Get the facts about the Covid-19 vaccine

Currently there are vaccines for 24 infectious diseases, some of which we receive early in our lives while others are given later on in life, due to age, travelling plans, or during a pandemic such as with the COVID-19 vaccines.

With the introduction of the new SARS-CoV-2 vaccines across Ireland and the world, there has been widespread lack of confidence when it comes to the safety of immunisation and vaccine jabs. Whilst each of us are our own best advocates for our health, we need to take the advice of medical professionals and scientists around the world into account, before making vital health decisions.

With so much information online, on social media, and spreading through word of mouth, it can be difficult to know exactly what to believe.

We have answered a few frequent queries around the safety of vaccines, so you'll be able to make a more educated decision when it comes to having a flu vaccine, the COVID-19 vaccine, or any other vaccine you may be offered.

Do vaccines work?

YES vaccines do work! Vaccines are heroic in protecting the population from mass disease. Immunisation through vaccines prevents millions of deaths every year, from diseases like measles and influenza (flu). We can see that vaccinations perform well in eradicating diseases by looking at both past and present evidence.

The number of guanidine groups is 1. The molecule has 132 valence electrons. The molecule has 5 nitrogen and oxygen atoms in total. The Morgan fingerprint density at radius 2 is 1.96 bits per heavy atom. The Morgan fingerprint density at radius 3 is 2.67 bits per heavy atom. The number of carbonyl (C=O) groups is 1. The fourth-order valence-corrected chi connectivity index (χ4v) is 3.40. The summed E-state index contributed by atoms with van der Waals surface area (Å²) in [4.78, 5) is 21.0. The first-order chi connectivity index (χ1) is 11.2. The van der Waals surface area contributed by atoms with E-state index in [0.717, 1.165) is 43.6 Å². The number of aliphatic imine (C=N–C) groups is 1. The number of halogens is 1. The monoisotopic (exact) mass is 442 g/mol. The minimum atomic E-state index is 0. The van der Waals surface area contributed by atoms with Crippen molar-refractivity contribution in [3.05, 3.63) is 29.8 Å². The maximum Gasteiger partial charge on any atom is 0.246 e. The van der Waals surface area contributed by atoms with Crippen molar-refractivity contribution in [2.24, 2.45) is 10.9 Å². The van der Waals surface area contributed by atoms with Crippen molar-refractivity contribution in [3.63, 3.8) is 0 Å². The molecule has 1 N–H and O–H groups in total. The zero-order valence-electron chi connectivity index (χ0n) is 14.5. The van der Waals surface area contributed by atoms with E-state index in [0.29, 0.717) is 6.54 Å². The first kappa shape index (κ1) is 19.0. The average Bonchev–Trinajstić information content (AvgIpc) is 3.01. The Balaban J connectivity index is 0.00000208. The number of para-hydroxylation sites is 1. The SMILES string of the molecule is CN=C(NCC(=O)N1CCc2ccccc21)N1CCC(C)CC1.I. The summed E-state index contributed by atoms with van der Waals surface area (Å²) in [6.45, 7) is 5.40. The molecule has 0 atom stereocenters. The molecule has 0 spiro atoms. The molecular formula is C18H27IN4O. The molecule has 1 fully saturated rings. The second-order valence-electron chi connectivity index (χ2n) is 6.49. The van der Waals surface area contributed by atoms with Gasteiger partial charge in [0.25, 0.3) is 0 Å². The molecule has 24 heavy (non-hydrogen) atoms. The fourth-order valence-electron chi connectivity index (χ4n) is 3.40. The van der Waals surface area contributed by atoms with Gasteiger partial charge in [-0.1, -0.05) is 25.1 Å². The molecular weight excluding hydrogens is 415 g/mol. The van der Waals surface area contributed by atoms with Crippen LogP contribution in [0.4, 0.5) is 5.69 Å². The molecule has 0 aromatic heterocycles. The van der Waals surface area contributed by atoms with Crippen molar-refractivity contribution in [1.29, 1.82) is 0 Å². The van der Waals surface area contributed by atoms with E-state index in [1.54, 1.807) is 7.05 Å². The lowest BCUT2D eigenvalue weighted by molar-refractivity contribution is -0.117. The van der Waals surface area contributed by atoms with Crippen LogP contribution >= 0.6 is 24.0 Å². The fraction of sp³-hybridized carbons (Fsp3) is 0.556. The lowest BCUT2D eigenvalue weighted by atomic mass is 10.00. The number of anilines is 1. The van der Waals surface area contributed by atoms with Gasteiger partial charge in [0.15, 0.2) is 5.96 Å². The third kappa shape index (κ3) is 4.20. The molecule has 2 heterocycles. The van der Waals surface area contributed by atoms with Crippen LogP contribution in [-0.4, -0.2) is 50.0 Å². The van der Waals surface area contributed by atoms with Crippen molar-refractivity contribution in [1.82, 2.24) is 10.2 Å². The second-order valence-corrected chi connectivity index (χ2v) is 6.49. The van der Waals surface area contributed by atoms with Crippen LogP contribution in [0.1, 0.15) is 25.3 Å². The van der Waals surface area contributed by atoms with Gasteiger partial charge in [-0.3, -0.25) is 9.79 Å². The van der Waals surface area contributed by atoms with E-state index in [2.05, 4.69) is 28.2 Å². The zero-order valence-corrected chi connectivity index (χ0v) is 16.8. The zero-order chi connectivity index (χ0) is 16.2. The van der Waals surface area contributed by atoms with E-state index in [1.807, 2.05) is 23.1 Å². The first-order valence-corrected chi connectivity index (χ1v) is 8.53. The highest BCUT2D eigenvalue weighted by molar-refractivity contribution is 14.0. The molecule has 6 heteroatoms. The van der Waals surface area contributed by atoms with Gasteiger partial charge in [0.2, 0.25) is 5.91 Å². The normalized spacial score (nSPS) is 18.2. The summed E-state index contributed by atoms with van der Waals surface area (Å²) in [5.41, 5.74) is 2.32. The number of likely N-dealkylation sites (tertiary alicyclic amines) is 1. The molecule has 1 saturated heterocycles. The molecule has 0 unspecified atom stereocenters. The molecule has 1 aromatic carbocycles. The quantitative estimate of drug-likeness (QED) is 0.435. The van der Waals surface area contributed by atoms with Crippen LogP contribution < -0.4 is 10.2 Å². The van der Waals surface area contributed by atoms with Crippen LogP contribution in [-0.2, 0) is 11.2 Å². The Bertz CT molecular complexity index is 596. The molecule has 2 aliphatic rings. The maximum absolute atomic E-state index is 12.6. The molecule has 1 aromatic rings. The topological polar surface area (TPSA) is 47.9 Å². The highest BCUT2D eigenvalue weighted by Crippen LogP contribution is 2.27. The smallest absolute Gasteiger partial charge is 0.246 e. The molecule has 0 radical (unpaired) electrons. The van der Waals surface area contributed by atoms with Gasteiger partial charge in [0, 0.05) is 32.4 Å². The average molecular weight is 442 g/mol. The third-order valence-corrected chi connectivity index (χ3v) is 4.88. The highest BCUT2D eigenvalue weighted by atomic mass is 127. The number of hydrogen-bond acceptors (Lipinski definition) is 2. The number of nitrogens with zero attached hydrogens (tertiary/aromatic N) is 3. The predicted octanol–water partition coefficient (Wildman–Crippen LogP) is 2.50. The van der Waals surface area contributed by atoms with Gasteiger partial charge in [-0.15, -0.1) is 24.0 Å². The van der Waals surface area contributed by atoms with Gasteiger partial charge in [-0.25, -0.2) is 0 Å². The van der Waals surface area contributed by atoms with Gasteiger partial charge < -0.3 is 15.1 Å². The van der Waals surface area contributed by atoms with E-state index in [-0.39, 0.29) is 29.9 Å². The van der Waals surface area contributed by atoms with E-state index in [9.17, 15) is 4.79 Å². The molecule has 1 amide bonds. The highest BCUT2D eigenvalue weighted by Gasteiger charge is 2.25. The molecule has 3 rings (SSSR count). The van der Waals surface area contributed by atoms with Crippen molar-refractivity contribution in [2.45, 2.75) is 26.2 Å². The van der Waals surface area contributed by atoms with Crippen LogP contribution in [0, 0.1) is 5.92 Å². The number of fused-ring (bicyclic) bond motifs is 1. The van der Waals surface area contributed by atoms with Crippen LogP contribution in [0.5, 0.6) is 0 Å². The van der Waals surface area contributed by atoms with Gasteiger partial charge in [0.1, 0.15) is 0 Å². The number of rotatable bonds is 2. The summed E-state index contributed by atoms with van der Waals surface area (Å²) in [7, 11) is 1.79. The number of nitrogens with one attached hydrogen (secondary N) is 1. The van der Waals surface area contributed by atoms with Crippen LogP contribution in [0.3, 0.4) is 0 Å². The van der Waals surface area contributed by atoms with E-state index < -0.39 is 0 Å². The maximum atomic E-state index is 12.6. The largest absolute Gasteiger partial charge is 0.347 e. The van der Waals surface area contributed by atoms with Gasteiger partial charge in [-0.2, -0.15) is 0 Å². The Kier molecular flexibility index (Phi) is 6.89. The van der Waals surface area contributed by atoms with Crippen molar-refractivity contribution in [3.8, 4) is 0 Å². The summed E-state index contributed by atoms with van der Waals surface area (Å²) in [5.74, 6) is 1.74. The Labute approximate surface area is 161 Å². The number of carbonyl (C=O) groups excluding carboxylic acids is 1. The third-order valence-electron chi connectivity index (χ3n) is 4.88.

Before the 1963 implementation of the measles vaccine, significant epidemics occurred every 2 to 3 years, resulting in about 2.6 million deaths a year. worldwide. Since the measles vaccine was launched, the disease has been decreased by 99.9%. Measles vaccination has avoided an estimated 23.2 million deaths between 2000 and 2019, a figure that would be much higher if universal vaccination were accessible.

Following the rollout, we can already see that the COVID 19 vaccines are working, as shown by a decline in people contracting the virus, as well as people needing hospitalisation and dying from the disease.

How do vaccines work?

Vaccines operate by injecting a killed, inactivated, damaged, or partial form of the pathogen into your body to prime your immune system for potential contact with the disease. When you get a vaccine, the immune system is stimulate